“The H-1B program is critical as a way for employers to fill skill gaps and for really talented people to come to the United States,” said Ronil Hira, a professor at Howard University who studies visa programs. “But the outsourcing companies are squeezing out legitimate users of the program,” he said. “The H-1Bs are actually pushing jobs offshore.”…
…Of the 20 companies that received the most H-1B visas in 2014, 13 were global outsourcing operations…The top 20 companies took about 40 percent of the visas available — about 32,000 — while more than 10,000 other employers received far fewer visas each. And about half of the applications in 2014 were rejected entirely because the quota had been met.

New York Times H-1B graphic

Meanwhile, labor unions have been pushing lawmakers to make it harder to abuse the H-1B program and the American workers they displace. Last year, the AFL-CIO President Rich Trumka wrote Congress to oppose an expansion of the H-1B system and highlighted some keys reforms that would better benefit American workers. Some highlights of the letter include:

  • Employers should be required to fill jobs with the most qualified local applicant, and should be permitted to recruit from abroad only when a real need exists – and can be documented.
  • Employers should be required to pay workers in the H-1B program at the same rate they would pay local workers.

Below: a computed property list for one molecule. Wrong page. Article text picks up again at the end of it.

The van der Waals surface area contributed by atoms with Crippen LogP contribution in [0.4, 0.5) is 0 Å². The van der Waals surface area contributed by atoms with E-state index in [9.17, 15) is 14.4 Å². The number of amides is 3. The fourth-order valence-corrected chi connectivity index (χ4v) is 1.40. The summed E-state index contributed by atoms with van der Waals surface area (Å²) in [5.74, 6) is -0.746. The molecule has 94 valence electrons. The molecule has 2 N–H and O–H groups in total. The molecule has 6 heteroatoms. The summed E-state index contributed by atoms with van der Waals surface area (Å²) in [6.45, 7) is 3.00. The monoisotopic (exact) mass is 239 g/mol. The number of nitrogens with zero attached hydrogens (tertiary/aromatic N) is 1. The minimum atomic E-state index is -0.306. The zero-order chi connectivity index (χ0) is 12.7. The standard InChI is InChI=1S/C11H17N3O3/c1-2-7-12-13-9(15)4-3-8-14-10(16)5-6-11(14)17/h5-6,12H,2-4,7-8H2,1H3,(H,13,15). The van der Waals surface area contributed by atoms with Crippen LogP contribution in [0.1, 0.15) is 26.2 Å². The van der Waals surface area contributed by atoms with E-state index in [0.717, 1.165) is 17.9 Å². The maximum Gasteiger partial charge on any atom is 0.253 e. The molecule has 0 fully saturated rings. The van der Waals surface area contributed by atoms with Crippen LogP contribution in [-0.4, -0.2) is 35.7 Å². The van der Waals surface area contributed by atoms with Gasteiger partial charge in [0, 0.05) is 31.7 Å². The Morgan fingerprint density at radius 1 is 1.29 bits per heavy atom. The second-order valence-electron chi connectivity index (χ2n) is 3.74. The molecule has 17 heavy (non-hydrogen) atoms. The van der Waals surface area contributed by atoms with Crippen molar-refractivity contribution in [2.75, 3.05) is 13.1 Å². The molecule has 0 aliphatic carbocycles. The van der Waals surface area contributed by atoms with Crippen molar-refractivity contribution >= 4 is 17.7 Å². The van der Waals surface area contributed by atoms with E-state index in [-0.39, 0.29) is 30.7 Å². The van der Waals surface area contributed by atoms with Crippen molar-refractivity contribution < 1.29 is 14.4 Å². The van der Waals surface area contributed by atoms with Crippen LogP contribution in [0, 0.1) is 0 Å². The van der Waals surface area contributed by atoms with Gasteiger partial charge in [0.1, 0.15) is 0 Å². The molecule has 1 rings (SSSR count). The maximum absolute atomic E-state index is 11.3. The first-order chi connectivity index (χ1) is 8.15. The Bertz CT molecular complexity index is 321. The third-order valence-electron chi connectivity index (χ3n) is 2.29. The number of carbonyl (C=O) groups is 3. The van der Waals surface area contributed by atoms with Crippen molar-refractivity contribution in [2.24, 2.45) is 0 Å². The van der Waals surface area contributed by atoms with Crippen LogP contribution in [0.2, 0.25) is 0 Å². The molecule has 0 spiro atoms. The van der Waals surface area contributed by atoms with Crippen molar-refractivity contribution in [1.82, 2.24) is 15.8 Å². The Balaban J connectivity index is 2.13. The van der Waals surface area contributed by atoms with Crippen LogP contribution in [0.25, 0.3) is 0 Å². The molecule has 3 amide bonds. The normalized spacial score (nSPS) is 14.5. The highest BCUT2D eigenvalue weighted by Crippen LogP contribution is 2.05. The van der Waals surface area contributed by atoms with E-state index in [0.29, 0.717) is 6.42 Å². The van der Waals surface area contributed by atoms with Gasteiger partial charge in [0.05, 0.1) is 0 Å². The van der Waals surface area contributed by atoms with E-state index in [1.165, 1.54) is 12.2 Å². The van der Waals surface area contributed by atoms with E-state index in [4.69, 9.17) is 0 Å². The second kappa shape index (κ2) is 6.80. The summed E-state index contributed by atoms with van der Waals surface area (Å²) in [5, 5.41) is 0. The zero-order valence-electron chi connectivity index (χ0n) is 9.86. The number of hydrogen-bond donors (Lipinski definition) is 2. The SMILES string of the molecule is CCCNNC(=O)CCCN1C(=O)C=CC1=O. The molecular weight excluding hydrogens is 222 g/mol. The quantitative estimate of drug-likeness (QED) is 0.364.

• Workers in the H-1B program should have increased job mobility and the right to self-petition for legal permanent resident status, rather than having to rely upon an employer to petition for them.

TCU will continue to fight for good jobs and economic justice for all American workers and that includes supporting our brothers and sisters who – through no fault of their own – find themselves victims of Disney’s greed and abuse of our nation’s immigration visa system.

P.S. – For those of you following the Presidential race, please know that Sen. Marco Rubio recently introduced legislation to triple the number of H-1B visas offered. This is surprising considering so many of the workers in his home state recently lost their jobs directly to H-1B immigrants. We urge you to remember that at the polls.


As some TCU members may know firsthand, H-1B visas are killing American jobs.

What are H-1B visas? Here’s a quick background…

H-1B visas are essentially temporary work permits for foreigners. They are intended to allow U.S. companies to bring in workers from other countries if they cannot find American citizens to fill those positions. These visas were designed for highly-skilled positions, which is why applicants must have at least a Bachelors degree, or their country’s equivalent. Congress also caps the number of H-1Bs allotted per year, but that number has continued to go up since the program’s inception.

That’s what H-1Bs are supposed to be.

In reality, a large amount of H-1Bs are utilized by companies to perform a type of in-house outsourcing. Companies lay off workers they deem too expensive and hire a worker on an H-1B visa to take their place. In some instances, workers are made to even train their replacements. Unfortunately, the requirement that firms prove that American workers won’t be “displaced” only applies to jobs that pay under $60,000 a year. And since most tech industry jobs are market competitive (pay more than $60k) there’s still a large incentive to utilize H-1B visas as much as possible.